One of the frustrating things when animating elements was not being able to transition to and from display none. Related to that, it also wasn’t an easy feat to use transitions for elements entering the DOM. In Chrome 117 we have the release of @starting-style, which will make animating or transitioning those cases a lot more convenient.

Read moreabout Animations and transitions from and to display none with @starting-style

Grid ideas: Creating a CSS subgrid utility class for rows

A CSS grid with subgrid alignment

A full evergreen browser support for CSS subgrid is just around the corner. Time to have a look on how we can create some interesting implementations in our design systems. This article will be focussing on grid-template-rows with subgrid.

Read moreabout Grid ideas: Creating a CSS subgrid utility class for rows

Scroll driven animations in CSS are a joy to play around with!

Scroll driven animations example of a timeline

Scroll Driven Animations are set to be released in Chrome 115, giving us the chance to animate elements based on a scroll instead of time, increasing our toolset to create some fun interactions. I’m sure many great tricks and articles will be found, as this feature opens a lot of possibilities.

Read moreabout Scroll driven animations in CSS are a joy to play around with!

Going beyond constants with custom properties

iO tech_hub

If you love CSS, you've probably heard of custom properties (a.k.a. CSS variables) before. Still, a lot of people seem to use them as constants for their CSS. In this article, I will try to give you some more insights on how you can use these custom properties to create some smart systems or even use them as booleans in CSS and create easy progressive enhancements.

Read more about Going beyond constants with custom properties (iO tech_hub)

This was CSS day 2023

Speakers on stage at css day

Another year, another CSS day. I'm not joking or exaggerating that this conference has and always will be one of my highlights of the year. Welcoming, top speakers accompanied with just totally geeking out with other CSS people around food and drinks. This was CSS day 2023 - a short summary.

Read moreabout This was CSS day 2023

The button case - Using custom properties for a smart button system

Layered buttons

Recently, I've created a presentation named “so, you're still not using custom properties?” In this article, I want to highlight a part of that presentation. Custom properties have been available to us for quite some time now. And creating a smart button design system is just one of the many things where they can shine.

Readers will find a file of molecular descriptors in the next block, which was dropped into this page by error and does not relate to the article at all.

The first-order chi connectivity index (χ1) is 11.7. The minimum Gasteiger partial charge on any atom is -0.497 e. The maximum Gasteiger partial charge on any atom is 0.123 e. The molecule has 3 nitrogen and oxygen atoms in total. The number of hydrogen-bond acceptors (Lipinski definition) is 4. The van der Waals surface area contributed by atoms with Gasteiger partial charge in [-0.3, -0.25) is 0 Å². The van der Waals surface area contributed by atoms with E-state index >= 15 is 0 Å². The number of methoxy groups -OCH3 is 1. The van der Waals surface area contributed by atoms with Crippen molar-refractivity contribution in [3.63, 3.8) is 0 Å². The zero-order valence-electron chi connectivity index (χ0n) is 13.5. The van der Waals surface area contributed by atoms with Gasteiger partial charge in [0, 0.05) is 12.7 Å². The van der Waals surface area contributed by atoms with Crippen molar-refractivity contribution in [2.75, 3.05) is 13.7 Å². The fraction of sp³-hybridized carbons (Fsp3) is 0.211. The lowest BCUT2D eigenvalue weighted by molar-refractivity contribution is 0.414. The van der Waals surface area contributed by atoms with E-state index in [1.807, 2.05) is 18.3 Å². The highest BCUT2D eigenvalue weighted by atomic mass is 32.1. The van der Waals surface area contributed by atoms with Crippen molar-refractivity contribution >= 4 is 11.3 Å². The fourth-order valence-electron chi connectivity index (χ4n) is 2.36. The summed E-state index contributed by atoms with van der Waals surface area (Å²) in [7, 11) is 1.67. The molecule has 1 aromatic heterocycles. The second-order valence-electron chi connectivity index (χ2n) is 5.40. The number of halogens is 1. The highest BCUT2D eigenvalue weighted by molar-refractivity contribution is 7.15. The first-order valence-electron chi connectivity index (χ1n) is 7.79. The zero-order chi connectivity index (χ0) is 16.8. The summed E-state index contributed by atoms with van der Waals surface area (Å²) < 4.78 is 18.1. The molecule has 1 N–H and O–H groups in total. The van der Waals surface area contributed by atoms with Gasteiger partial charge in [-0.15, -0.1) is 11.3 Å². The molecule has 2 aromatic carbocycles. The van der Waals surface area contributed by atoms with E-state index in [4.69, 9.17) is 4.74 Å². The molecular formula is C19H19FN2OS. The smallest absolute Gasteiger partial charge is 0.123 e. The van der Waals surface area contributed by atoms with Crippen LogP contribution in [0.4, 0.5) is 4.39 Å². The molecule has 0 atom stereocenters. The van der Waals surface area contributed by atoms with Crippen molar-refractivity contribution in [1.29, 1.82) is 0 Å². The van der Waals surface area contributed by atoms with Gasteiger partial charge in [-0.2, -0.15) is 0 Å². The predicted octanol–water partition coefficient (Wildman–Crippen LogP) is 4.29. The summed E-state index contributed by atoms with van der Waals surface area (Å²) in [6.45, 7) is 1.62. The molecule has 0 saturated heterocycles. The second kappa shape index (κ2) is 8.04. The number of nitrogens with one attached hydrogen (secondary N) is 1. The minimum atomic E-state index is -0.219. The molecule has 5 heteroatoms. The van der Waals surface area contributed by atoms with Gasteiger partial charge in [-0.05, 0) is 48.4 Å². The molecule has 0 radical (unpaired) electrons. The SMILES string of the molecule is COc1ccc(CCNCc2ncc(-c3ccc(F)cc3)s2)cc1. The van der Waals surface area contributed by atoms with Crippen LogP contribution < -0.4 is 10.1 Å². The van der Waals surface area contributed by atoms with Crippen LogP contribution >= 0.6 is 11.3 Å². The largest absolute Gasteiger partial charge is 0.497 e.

Read moreabout The button case - Using custom properties for a smart button system

Chrome DevTools tricks that deserve a spotlight

Chrome Devtools logo

A lot of developers use Chrome as their main browser and I'm one of them. There are a few tricks in Chrome DevTools that don't seem to get enough attention. So for this article, I wanted to highlight some of the features that I love and actually use in DevTools, that some of you might not know about.

Read moreabout Chrome DevTools tricks that deserve a spotlight

Open UI and the Popover API

Open UI logo

If it pops, it belongs in HTML and CSS! Lately, I had a lot of fun playing around with this upcoming feature. The first version is being developed and it's starting to look pretty good. It's time to handle our basic popovers without the explicit need of JavaScript.

Read moreabout Open UI and the Popover API

For the love of scroll driven animations in CSS

An outlined heart

Animating elements while a user scrolls the page is a popular practice on the web. With scroll-timeline and the scroll function available in Chrome Canary, we get a nice preview on how these scrolling animations in pure CSS will work. The perfect time to create some demos and play around with it.

Read moreabout For the love of scroll driven animations in CSS

We've only scratched the surface with :has()

Swirly navigation

The :has() pseudo class is really a powerhouse. There are so many cool and amazing demos being released everyday showing how it can solve everyday problems and how it can replace actions we did in JS for years. In this short article: Some extra things I look forward to when playing around with it.

Read moreabout We've only scratched the surface with :has()

Creating A High-Contrast Design System With CSS Custom Properties

Smashing Magazine

Design should never be a trade-off when it comes to creating an accessible web. There are many features coming to the web that will make creating contrast a lot easier. But even though CSS functions such as color-contrast() are only available in Safari behind a flag, we can already do a lot to create contrast in an easy way by using custom properties.

Read more about Creating A High-Contrast Design System With CSS Custom Properties (Smashing Magazine)